Tuesday, December 12, 2017

Heavenly Warriors with Burning Swords - Advent Meditation

(This is part of a set of daily Advent meditations I'll be posting. They're going up a day early so that you can use them, if you wish, for private reflection in this season of anticipation and preparation.)

An angel of the Lord appeared to them, and the glory of the Lord shone around them, and they were terrified. But the angel said to them, “Do not be afraid. I bring you good news that will cause great joy for all the people. Today in the town of David a Savior has been born to you; he is the Messiah, the Lord. This will be a sign to you: You will find a baby wrapped in cloths and lying in a manger.” Suddenly a great company of the heavenly host appeared with the angel, praising God and saying, “Glory to God in the highest heaven, and on earth peace to those on whom his favor rests.”
-Luke 2:9-14

Of all the feeling of Christmastime – cheerfulness and hope and warmth – terror is not usually on the list. For the shepherds, though, it was definitely on the menu when the skies were split and the angels appeared.

“Do not be afraid.” It's right there, the first thing the angel says. Why start off that way, if not for the fact that the shepherds are afraid? I don't walk in from a hard day's work and tell my children, “Do not be afraid. I'm home!”

So what is so scary about this familiar story?

In the first place, angels are terrifying. They aren't cute little cherubs or church ladies with wings. They're giant, glowing warriors of God's army with flaming swords in their hands. When “an angel of the Lord appeared” to the shepherds, presumably they weren't expecting holiday greetings. Most likely, they thought it was judgment day and their time had come.

Even worse, that angel was accompanied by the “glory of the Lord.” This is not some soft, golden glow or shaft of sunlight. In Exodus, when God shows His glory to Israel, it looks like this: “Now the appearance of the glory of the Lord was like a devouring fire on the top of the mountain in the sight of the people of Israel.” (Exodus 24:17)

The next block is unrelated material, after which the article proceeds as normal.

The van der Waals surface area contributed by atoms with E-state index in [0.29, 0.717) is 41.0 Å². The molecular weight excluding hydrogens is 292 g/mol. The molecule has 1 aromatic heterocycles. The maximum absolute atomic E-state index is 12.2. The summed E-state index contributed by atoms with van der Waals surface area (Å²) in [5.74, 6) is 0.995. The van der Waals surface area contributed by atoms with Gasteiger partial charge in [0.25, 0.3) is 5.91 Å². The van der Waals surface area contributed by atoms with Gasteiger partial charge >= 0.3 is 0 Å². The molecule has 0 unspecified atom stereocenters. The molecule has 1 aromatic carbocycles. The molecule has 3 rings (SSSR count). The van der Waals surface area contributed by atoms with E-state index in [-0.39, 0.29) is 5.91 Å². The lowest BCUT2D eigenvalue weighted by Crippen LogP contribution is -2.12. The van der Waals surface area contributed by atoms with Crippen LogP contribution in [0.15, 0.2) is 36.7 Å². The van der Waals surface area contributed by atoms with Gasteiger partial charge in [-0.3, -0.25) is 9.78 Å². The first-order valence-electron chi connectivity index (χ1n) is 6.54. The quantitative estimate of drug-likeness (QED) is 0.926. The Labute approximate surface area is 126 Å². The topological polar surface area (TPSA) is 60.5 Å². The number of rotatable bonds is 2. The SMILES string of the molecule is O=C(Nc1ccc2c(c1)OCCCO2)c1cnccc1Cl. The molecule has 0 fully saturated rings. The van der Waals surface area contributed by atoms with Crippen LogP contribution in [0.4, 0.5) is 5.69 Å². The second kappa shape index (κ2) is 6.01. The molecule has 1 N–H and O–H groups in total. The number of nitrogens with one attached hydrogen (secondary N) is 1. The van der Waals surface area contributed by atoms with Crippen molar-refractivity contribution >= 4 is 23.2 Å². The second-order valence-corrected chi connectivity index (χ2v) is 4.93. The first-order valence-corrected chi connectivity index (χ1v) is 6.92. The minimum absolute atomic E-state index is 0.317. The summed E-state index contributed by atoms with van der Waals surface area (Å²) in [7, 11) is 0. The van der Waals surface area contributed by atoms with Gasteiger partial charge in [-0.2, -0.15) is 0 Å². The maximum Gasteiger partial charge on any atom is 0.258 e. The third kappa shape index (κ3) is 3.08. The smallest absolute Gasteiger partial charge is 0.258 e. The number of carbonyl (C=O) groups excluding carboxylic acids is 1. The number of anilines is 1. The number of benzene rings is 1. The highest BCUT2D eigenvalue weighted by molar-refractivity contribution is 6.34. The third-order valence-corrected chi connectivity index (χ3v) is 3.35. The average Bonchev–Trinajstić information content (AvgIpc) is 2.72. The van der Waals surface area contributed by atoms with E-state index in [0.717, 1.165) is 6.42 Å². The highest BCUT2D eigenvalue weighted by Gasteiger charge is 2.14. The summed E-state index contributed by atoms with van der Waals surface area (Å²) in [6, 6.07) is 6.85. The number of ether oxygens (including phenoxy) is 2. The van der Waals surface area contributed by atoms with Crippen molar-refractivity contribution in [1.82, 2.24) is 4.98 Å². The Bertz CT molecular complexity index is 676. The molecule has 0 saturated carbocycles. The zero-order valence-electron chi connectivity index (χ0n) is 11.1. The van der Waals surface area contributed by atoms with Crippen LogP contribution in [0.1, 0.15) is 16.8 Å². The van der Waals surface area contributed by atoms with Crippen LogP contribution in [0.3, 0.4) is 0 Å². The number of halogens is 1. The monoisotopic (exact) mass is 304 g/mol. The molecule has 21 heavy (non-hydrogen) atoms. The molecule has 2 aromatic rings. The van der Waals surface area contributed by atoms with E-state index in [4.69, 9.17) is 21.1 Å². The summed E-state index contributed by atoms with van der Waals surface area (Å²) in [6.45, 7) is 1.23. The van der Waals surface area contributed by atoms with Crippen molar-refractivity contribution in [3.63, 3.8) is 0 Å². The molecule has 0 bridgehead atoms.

A devouring fire. Have you seen those pictures of forest fires, with walls of white-hot flame? Imagine that imagine being in the middle of that. That is the glory of the Lord that the shepherds find shining around them.

Oh, and we must not forget the “great company of the heavenly host.” For some reason, as a child I pictured that as a church choir. Perhaps because the Christmas carols picture them as singing – which they aren't. They are shouting. And a “host” – that's really not a helpful translation. Nowadays that words means either “a person who invited you over” or “a whole bunch.” But in English it used to have another meaning – it meant an army arrayed for battle. And that's the word Luke is using. An army of angels, in full battle array, ready to go to war, show up and shout this proclamation.

So yeah, the shepherds are pretty afraid. Of course, the proclamation the angels are bringing is good news. Jesus coming is a beautiful thing, and the shepherds are ultimately caught up in celebrating this beauty. But before the good news comes a moment of fear, and I think there is a lesson for us in all of this.

We have a tendency, in our world, to summarize Christianity's message as “God loves us.” Which isn't wrong – He really does. But we tend to put the emphasis on the wrong place. We focus on us and how lovable we must be, or on that ever-amorphous idea of “love” and the romanticism it engenders. But for Christianity to make sense, we first need an appreciation of the God who is that sentence's subject.

In our world, we tend to have this picture of God as sort of needy and desperate. He really wants our love. He's begging us for our worship. But the God of Scripture is not some sniveling sycophant. He isn't longing for us to love Him – our love is what He is due. He does not beg our worship – His very existence demands it. Angel armies are at His call. Holy fire leaps around Him. The mountains melt at His presence.

God does love us. He loves us so much He becomes one of us and dies and rises for our salvation. Yet He isn't any less that God as He does it. The proclamation of His love should draw us to wonder because the higher our view is of that God, the more we recognize the incredible character that love. The Christmas story is the story of God drawing near to us, but we cannot in that story lose the fact that it is God drawing near. The terrifying, glory-like-consuming-fire, commanding-an-army-of-angels God of Scripture who is coming to us in Jesus. The God who makes the mountains quake is wrapped in swaddling clothes and lying in a manger.

Angels, from the realms of glory,
Wing your flight o'er all the earth;
Ye who sang creation's story,
Now proclaim Messiah's birth;
Come and worship, come and worship,
Worship Christ, the newborn King.

Shepherds in the fields abiding,
Watching o'er your flocks by night,
God with man is now residing,
Yonder shines the infant light:
Come and worship, come and worship,
Worship Christ, the newborn King.

All creation, join in praising
God the Father, Spirit, Son;
Evermore your voices raising
To th'eternal Three in One:
Come and worship, come and worship,
Worship Christ, the newborn King.

James Montgomery, Angels from the Realms of Glory

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